Last Updated on May 7, 2015, by eNotes Editorial. Word Count: 1289
Albert Camus (1913–1960) was a well-known French writer and philosopher who greatly influenced Styron’s writing and thinking about the human condition. Camus ran a theater company during the 1930s and was a leading voice of the French Resistance. His books include The Plague, The Fall, The Rebel, and A Happy Death. He was awarded the Nobel Prize for literature in 1957. Styron writes that Camus’ novel The Stranger influenced his approach to The Confessions of Nat Turner, Styron’s psychological portrait of an American slave. Styron also mentions Camus’ book, The Myth of Sisyphus, saying that it gave him great courage to continue in the face of his own struggles. Styron sums up the book’s message: ‘‘In the absence of hope, we must struggle to survive—by the skin of our teeth.’’ Romain Gary had planned to arrange a dinner to introduce Styron to Camus, but Camus died in an automobile accident before that could happen.
Simone del Duca
Simone del Duca is the wife of Cino del Duca, a wealthy Italian immigrant, after whom the Prix Mondial Cino del Duca is named. Styron describes her as ‘‘a large dark-haired woman of queenly manner.’’ She is at the center of Styron’s emotional breakdown while the writer is in Paris to receive the Prix Mondial Cino del Duca. His state of mind deteriorating at the time, Styron refused, then accepted, to appear at a luncheon with del Duca.
Gallimard is Styron’s publisher in France. Styron makes a luncheon date with Gallimard instead of appearing at a luncheon in his honor with Simone del Duca.
Romain Gary, a Russian Jew born in Lithuania, was a writer and close friend of Styron and Camus. Gary’s works include The Life Before Us, Promise at Dawn, European Education, Goodbye Gary Cooper, and Lady L. He was married to the actress Jean Seberg. Styron describes Gary’s life, his battles with depression, and his suicide as a way of thinking through his own depression.
Dr. Gold is Styron’s Yale-trained psychiatrist, introduced in chapter five. Styron compares his relationship to Dr. Gold with Emma Bovary’s relationship to the village priest in Flaubert’s novel Madame Bovary. Just as the priest had no cure for Madame Bovary’s malaise, Dr. Gold could offer only platitudes to Styron. Gold met with Styron twice a week but was largely ineffectual in his treatment of the writer. Gold’s primary attempts to help him were through the prescription of antidepressants, especially Nardil. Gold is symbolic of contemporary medicine’s de-humanizing approach to depression, which considers the ailment almost exclusively in physical terms.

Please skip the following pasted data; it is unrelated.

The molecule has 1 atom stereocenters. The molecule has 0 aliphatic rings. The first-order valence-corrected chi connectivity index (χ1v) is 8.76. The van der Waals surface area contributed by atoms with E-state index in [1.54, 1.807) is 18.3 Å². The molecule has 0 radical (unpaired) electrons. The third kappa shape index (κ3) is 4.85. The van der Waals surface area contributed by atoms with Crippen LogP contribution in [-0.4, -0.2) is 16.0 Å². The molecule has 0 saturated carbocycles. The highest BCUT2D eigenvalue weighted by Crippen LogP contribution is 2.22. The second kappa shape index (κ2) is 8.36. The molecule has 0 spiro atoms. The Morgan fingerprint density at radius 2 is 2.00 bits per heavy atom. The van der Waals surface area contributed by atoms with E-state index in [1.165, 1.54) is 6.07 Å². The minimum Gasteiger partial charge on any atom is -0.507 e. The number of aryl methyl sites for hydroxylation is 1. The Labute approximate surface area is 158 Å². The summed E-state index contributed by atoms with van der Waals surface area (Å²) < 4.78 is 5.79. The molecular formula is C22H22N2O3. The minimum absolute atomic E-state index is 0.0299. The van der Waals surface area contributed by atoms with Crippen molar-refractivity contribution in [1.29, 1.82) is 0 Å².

Hoffman was a counter-culture figure and one of the founders of the Yippies, a group of pranksters and political activists who wreaked havoc at the 1968 Democratic convention in Chicago. Styron testified on his behalf in 1970. In 1989 Hoffman died after taking more than 150 phenobarbitals. Styron thinks that Hoffman’s death, like the death of many other celebrities and famous writers he mentions, was the result of depression and could have been prevented with the proper treatment and attention.
James is the author of The Varieties of Religious Experience, which Styron cites as an example of a book that tries unsuccessfully to describe depression.
Jarrell was an American poet and critic who battled depression and mental illness for most of his life. He died after being hit by a car in 1965. Styron uses Jarrell, like Hoffman, as an example of someone who committed suicide because the pain of living with debilitating depression was too much. Styron discusses the stigma of suicide and how those close to suicide victims often attempt to represent their deaths otherwise.
Kushner is the...
(The entire section contains 1289 words.)
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